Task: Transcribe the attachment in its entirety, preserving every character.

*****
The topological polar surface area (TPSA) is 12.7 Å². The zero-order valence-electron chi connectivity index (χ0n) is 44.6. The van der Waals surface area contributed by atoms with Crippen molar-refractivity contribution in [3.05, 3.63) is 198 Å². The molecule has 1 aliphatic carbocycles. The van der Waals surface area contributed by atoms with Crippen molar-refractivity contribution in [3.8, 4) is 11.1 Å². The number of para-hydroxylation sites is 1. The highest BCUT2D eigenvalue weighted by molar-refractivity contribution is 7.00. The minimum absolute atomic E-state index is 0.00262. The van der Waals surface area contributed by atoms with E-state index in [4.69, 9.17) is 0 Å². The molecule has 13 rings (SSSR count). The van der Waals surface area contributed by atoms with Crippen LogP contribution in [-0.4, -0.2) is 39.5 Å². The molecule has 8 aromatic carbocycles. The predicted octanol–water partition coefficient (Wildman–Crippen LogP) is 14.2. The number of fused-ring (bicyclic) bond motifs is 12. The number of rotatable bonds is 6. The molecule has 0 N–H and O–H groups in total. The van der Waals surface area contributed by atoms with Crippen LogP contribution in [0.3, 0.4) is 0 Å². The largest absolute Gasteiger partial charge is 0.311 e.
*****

The topological polar surface area (TPSA) is 12.7 Å². The zero-order valence-electron chi connectivity index (χ0n) is 44.6. The van der Waals surface area contributed by atoms with Crippen molar-refractivity contribution in [3.05, 3.63) is 198 Å². The molecule has 1 aliphatic carbocycles. The van der Waals surface area contributed by atoms with Crippen molar-refractivity contribution in [3.8, 4) is 11.1 Å². The number of para-hydroxylation sites is 1. The highest BCUT2D eigenvalue weighted by molar-refractivity contribution is 7.00. The minimum absolute atomic E-state index is 0.00262. The van der Waals surface area contributed by atoms with E-state index in [4.69, 9.17) is 0 Å². The molecule has 13 rings (SSSR count). The van der Waals surface area contributed by atoms with Crippen LogP contribution in [-0.4, -0.2) is 39.5 Å². The molecule has 8 aromatic carbocycles. The predicted octanol–water partition coefficient (Wildman–Crippen LogP) is 14.2. The number of fused-ring (bicyclic) bond motifs is 12. The number of rotatable bonds is 6. The molecule has 0 N–H and O–H groups in total. The van der Waals surface area contributed by atoms with Crippen LogP contribution in [0.3, 0.4) is 0 Å². The largest absolute Gasteiger partial charge is 0.311 e.